June 24, 2009

“To live for the moment is the prevailing passion—to live for yourself, not for your predecessors or posterity. We are fast losing the sense of historical continuity, the sense of belonging to a succession of generations originating in the past and stretching into the future.”
Christopher Lasch, The Culture of Narcissism

When he was 16, Bill McCain told his mother, “€œYou won”€™t ever have to worry about me again.”€ He left the family farm in rural Randolph County, Alabama, and moved 40 miles away to West Point, Georgia, where he went to work on the night shift in a cotton mill.

You”€™ve heard of people who worked their way through college? My father worked his way through high school. Most of his cotton-mill pay went for room and board and books—in those days, public-school students in Georgia had to buy their own textbooks—at the school where he became a football star.

Football was the cause of my father’s decision to relocate to Georgia. His gridiron ability already had gained him notice in Randolph County, but he was sufficiently shrewd to recognize that West Point had a better coach and that he would stand a better chance of attracting the notice of college scouts if he played on a championship squad.

Five-foot-eight and lean, Bill McCain was not a big man, but he was smart, fast and tough. In 1940, the era of football behemoths—pumped up by weightlifting regimens, protein supplements and steroids—was still at least three decades in the future. Back in the day, plenty of college football teams had “€œwatch-pocket guards,”€ wiry linemen under six feet tall who made up in quick, hard-hitting tenacity what they lacked in sheer bulk.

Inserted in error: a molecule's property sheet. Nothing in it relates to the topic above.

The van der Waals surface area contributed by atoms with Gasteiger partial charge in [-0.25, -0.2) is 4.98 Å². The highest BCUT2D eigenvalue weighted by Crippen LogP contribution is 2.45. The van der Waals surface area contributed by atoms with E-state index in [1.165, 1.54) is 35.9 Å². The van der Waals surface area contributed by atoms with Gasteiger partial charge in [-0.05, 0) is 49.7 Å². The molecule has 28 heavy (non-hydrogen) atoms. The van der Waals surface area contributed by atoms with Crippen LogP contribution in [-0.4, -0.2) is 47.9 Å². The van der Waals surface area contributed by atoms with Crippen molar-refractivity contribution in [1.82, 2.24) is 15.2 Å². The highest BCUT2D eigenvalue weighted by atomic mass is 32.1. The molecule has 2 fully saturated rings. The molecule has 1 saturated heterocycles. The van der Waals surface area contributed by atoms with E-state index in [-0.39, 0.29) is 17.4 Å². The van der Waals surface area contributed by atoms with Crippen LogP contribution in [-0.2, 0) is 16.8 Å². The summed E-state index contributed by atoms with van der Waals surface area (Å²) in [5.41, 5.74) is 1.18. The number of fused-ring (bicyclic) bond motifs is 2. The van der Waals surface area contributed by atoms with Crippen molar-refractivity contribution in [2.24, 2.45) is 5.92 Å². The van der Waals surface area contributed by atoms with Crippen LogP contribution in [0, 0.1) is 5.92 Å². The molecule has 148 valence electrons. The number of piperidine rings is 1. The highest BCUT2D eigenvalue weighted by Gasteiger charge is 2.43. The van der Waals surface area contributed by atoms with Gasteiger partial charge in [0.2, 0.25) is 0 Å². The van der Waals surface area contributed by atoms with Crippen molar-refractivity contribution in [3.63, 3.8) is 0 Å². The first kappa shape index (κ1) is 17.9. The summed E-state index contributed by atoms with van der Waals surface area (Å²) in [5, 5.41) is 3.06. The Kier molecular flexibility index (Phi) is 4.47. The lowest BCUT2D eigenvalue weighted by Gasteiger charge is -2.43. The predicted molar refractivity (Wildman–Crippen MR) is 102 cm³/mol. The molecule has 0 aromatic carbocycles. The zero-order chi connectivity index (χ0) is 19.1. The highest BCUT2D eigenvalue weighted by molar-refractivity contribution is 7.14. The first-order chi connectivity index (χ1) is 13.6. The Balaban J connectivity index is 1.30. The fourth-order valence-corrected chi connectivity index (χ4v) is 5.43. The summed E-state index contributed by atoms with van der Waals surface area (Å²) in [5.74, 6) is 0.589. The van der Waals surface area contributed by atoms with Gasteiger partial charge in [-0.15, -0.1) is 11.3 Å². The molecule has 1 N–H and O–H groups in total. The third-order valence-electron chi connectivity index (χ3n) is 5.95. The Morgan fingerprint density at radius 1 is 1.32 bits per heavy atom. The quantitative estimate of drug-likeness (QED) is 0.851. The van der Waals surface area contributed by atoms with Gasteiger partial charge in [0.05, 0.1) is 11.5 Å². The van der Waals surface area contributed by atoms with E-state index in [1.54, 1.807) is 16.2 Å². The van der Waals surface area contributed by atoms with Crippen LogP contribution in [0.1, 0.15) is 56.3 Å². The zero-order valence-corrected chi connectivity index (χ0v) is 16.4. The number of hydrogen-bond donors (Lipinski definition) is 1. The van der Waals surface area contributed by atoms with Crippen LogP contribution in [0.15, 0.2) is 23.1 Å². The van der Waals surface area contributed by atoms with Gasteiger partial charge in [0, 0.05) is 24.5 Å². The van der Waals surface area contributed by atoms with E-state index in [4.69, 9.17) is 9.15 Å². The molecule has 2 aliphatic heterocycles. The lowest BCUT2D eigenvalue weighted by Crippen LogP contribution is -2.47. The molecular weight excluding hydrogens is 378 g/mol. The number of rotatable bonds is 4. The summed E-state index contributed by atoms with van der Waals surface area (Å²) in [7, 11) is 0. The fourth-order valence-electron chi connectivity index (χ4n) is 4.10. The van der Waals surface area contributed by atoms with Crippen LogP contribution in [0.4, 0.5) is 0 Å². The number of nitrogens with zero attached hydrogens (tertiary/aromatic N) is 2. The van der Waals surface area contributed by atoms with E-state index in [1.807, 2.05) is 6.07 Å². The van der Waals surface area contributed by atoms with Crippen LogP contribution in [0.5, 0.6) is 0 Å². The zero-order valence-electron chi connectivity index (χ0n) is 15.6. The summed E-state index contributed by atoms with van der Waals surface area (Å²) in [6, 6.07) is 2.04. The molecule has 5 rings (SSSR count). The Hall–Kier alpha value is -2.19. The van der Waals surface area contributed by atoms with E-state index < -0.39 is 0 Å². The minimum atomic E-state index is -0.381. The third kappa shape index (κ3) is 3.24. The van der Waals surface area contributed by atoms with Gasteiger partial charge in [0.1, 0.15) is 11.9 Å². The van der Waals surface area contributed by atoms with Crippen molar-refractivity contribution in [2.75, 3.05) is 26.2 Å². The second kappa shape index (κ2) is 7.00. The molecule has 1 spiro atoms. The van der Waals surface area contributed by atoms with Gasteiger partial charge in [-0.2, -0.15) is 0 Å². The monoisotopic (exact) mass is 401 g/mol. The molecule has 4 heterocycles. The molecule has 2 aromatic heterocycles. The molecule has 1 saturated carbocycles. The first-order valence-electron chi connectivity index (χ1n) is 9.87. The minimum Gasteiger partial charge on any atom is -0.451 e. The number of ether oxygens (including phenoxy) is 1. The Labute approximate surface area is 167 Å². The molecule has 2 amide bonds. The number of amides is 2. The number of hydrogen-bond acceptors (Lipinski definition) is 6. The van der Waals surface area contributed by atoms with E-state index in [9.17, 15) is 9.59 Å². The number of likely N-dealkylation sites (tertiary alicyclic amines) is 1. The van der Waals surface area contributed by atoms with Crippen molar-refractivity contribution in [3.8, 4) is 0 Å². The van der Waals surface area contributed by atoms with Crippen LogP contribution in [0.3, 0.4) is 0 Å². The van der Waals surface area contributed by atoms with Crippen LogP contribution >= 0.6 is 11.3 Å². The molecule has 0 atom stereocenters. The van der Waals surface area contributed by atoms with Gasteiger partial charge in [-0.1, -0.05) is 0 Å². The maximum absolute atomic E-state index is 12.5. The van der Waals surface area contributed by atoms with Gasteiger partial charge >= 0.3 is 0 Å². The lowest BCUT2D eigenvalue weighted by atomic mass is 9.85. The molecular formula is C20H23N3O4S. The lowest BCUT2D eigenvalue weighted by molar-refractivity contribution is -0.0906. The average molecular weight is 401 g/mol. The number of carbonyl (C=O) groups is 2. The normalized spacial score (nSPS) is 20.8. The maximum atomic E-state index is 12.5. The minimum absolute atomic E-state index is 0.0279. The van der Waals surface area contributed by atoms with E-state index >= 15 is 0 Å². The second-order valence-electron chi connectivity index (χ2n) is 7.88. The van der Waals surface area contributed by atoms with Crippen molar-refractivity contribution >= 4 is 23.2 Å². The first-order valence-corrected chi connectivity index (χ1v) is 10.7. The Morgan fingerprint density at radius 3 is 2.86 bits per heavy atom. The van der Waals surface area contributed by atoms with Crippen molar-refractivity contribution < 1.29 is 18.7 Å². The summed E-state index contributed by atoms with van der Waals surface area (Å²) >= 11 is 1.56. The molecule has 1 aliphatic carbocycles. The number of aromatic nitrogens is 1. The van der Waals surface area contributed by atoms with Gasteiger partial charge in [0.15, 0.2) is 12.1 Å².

Dad played end, on both offense and defense. Naturally, his boyhood hero was Don Hutson, the All-America end who led the University of Alabama to a national championship still recalled in the Crimson Tide fight song with the lyrics, “€œremember the Rose Bowl we”€™ll win.”€ Bill McCain had listened to the 1935 New Year’s Day radio broadcast as Hutson—destined to become a Hall of Famer for the Green Bay Packers—caught six passes for 165 yards and two touchdowns in Pasadena to lead the Tide to a 29-13 victory over Stanford. Yet it was the fellow who described himself as “€œthe other end”€ on that championship squad—a tough farm boy from Fordyce, Arkansas, named Paul “€œBear”€ Bryant—who ultimately became synonymous with Alabama football legend.

The Gridiron Gospel

Fundamentalist Christianity is widely considered the dominant religion of the South, but certainly football ranks at least a close second. On autumn Saturdays in the Bible Belt, true believers gather at temples like Tuscaloosa’s Bryant-Denny Stadium in numbers that far exceed the congregation of even the largest mega-church.

It was during the Great Depression that the gridiron gospel gained its hold on Southern souls. Once I asked my Aunt Lera Mae—Dad’s older sister—about the impact of the Depression. “€œWell, we never really noticed,”€ she replied. “€œTimes was always hard on the farm.”€ Lera Mae hastened to add that they”€™d never gone hungry, as more than 100 acres of red clay upland provided plenty of vegetables and feed for their livestock. Yet the Southern economy had never fully recovered from the devastation of the Civil War, and cash was always hard to come by. My grandfather made some money trading mules and horses, but when the bottom fell out of the cotton market after World War I, my ancestors could not escape the financial ruin that became nearly universal in the rural South.